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Federal Way seeks developers for vacant downtown site after skyscraper deal fizzles
Federal Way will again solicit developers for the former AMC Theatres downtown property.
During a special meeting Tuesday, the city council unanimously voted on a timeline by which to proceed with identifying, for the second time in four years, a developer for the 4.1-acre site, located at 31600 20th Ave. S.
The city was previously working with Seattle-based Twin Development, which planned three skyscrapers (one at 35 stories and two at 45 stories) for the site. The purchase and sale agreement with the company lapsed in January when Twin Development failed to make a $100,000 interest payment to the city. The city council hopes to select a new development team by August. A request for qualifications (RFQ) and a request for proposals (RFP) will be issued.
Leaders are still pursuing a mixed-use project. Components will include residential, commercial, retail, office and public space. The project must be pedestrian friendly and supportive of transit. Aesthetically pleasing building facades and a potential mix of building heights are desired. A park, plaza or other public space is essential.
The city will not, at least initially, stifle potential developers’ creativity by restricting building heights or setting requirements for the open space component.
“I’d like to keep it as open as possible to see what comes in to us,” deputy mayor Dini Duclos said.
Mayor Skip Priest and other members of the council agreed.
Council members Linda Kochmar and Roger Freeman were outnumbered in their preference to set height limits. Twin Development’s towering skyscraper idea did not go over well with some members of the public. Kochmar said in January that she did not want to see buildings as tall as those proposed by Twin Development as part of future proposals for the site. Freeman said Tuesday that he desires lower profile buildings.
“Coming through afresh, I’d prefer we take out that high rise,” Freeman said.
Choosing a developer
Steps to identify a developer begin immediately. On March 15, the city council and mayor will review a draft request for qualifications. The RFQ will give city leaders an idea of what development companies are interested in the site. It will also help leaders gauge each company’s preliminary vision for the site. The RFQ will be issued March 21. Responses are due May 2.
By late May, the council plans to issue a request for proposals (RFP). The RFP will be extended to the top three respondents to the RFQ. RFP responses are due July 8. The proposals are intended to give city leaders more insight on the respondents’ envisioned project, including preliminary design details, projected costs and a plan for financing the purchase of the land and construction of the mixed-use center and open space.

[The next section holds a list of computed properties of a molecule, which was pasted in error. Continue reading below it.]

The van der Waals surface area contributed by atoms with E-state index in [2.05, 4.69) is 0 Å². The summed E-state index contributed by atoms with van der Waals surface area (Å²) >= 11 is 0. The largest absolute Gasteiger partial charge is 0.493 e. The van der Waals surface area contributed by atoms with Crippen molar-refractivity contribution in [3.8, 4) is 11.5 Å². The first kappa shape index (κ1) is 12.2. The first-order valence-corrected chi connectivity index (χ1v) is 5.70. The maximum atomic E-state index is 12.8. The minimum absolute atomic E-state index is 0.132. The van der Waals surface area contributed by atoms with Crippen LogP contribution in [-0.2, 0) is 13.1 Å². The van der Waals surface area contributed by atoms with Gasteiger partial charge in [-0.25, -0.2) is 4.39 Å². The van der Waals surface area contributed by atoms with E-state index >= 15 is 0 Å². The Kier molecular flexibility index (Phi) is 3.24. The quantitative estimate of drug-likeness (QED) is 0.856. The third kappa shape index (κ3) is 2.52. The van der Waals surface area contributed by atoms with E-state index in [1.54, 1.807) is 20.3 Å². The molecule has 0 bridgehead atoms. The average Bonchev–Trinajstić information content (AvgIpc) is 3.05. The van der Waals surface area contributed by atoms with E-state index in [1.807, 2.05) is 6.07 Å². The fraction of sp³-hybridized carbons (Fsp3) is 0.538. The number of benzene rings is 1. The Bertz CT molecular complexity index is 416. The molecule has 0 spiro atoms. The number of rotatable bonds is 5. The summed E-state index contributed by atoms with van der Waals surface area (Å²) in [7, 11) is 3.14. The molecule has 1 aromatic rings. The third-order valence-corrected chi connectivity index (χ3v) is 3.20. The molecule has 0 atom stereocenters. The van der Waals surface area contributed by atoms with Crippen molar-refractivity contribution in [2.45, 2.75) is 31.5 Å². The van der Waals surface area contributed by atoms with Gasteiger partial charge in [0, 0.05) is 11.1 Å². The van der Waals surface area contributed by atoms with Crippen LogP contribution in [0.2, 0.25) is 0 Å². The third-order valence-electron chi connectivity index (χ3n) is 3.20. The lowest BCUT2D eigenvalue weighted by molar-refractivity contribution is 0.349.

The public will get a handful of opportunities between March and August to weigh in on the whole process. On March 15, the city council will hold a public meeting where comments will be heard. A July 26 meeting is tentatively scheduled for the public to view presentations from the RFP respondents and to issue comment. Public comment will also be taken Aug. 2. The timeline is subject to change and the council could choose to include more comment opportunities at a future date.
At Tuesday’s meeting, Federal Way resident Nancy Combs urged the city council and mayor to give the public ample say in what is constructed downtown. Combs complained that hardly anybody was aware that the council was holding a special meeting about the future of the site.
“Let the people of Federal Way have some say in what you’re going to do with our money,” she said.
In August, the council will select the winning development team. The city will then proceed with drafting a purchase and sale agreement with the developer and working closely with the team to design the final project. Kochmar said she didn’t imagine getting a lot of bidders, given the economic climate.
Patrick Doherty, economic and community development director, is optimistic. Doherty said he began receiving phone calls from potentially interested developers once it became known that Twin Development would not be developing the site.
Did you know?
The city purchased the former AMC Theatres site in January 2007 with the purpose of redeveloping it. In July 2007, the city council chose Canadian developer United Properties to construct a mixed-use, four-tower project with a 1-acre park at its center. In May 2010, United Properties, which was unable to secure financing to purchase the site, handed the contract over to Seattle-based Twin Development with the city council’s approval.